State looks to help as Baptist, others reassign, furlough staff, cut leaders’ pay
LOUISVILLE, Ky. (WTVQ) – Buffeted by unprecedented medical and operational challenges related to the COVID-19 pandemic, Baptist Health is temporarily reassigning some staff, putting some workers on unpaid furloughs, and cutting leaders pay by up to 20 percent, the health care group said in a statement.
UK HealthCare is also making temporary staff changes, according to a report in the Lexington Herald-Leader.
The cuts and changes are the latest in a series sweeping health care providers across the state. And they are serious, including pay cuts and layoffs at some facilities.
In his daily briefing Thursday, Gov. Andy Beshear said the state is working on assistance options but is partially handicapped by delays in rules from the federal government on stimulus programs approved two weeks ago.
Among the programs on which the state is working are bridge loans and diverting Medicaid money to help stem the tide of red ink.
“We understand these people made sacrifices, they cut elective surgeries and procedures. They made sacrifices that decimated their balance sheets,” Beshear said.
The federal stimulus money will help, but it makes significant difference on whether the state must first provide the money and then get reimbursed.
“If we have to spend $1.8 billion and then get reimbursed, we can’t do that,” the governor said.
It’s unclear how long any of the changes might remain in place and whether pay cuts will be restored once the pandemic is over.
“Like other hospitals across the country, Baptist Health is striking a delicate balance between maintaining a strong front line of skilled caregivers to battle the COVID-19 pandemic, while grappling with the resulting drain on resources,” said Gerard Colman, Baptist Health CEO.
“After much thoughtful deliberation, we are re-prioritizing and reassigning some staff to serve where needed most, which is at the bedside providing patient care, and in our communities identifying those at risk for COVID-19,” Colman added.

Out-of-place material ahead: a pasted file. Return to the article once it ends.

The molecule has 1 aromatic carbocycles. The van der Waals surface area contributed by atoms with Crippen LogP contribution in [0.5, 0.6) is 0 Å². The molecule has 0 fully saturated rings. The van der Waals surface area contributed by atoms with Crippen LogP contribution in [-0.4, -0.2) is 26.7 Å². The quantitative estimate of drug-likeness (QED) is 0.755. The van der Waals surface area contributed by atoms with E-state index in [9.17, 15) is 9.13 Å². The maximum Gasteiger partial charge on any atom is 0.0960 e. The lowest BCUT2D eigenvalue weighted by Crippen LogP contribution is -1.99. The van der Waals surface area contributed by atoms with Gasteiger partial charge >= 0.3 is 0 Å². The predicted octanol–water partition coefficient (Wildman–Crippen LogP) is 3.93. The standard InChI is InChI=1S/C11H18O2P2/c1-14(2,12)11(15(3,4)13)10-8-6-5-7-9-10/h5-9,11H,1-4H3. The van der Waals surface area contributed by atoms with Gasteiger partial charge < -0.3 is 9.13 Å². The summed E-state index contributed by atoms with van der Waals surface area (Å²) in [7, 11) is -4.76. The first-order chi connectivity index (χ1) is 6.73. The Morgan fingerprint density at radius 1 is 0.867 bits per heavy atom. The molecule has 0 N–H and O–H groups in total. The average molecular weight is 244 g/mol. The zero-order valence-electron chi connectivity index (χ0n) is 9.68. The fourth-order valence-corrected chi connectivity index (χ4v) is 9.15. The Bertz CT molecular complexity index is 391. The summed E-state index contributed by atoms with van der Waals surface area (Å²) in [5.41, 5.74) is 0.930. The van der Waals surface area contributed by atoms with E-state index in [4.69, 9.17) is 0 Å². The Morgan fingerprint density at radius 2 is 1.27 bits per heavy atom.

“Focusing on these two critical needs is allowing us to best care for our patients and limit the spread of the virus.”
Government efforts to curtail the spread of the virus – such as suspending elective surgeries and diagnostic tests – have slowed, or put on hold, some standard business operations and reduced work volumes.
To address these limitations and counter increased expenses related to COVID-19, top leaders with Baptist Health and the Baptist Health Medical Group – including system C-suite members and hospital presidents — will take a 20 percent pay cut.
Other vice presidents and executive leaders will take a 15 percent pay cut.
Baptist Health is also implementing temporary unpaid furloughs across the eight-hospital system, the Baptist Health Medical Group and the System Services Center (corporate headquarters).
The temporary furloughs, announced to all employees on Thursday, affect regular full-time and part-time employees in jobs that do not support caregivers or are not critical to clinical operations related to COVID-19.
The number of affected employees has not been finalized.
Furloughed workers will be eligible for unemployment compensation, plus remain eligible for their medical benefits.
Some will have a reduced work schedule while others will not have any job responsibilities during their furlough.
“Our intent is to return to normal operations as soon as possible, and begin calling back employees. This is just a temporary measure,” said Colman. “We value our employees, who are the key to our success, and will continue to be the key to our success going forward. But, first and foremost, we need to ensure we will be here when our communities need us most.”
UK HealthCare says some staff members will be reassigned in the wake of the coronavirus outbreak and the temporary halt of elective medical procedures. Employees who can’t be moved to a different department will have to use accrued vacation, holiday or bonus leave days. When the workers run out of accrued time off, they can apply for unemployment benefits, according to the Herald-Leader report.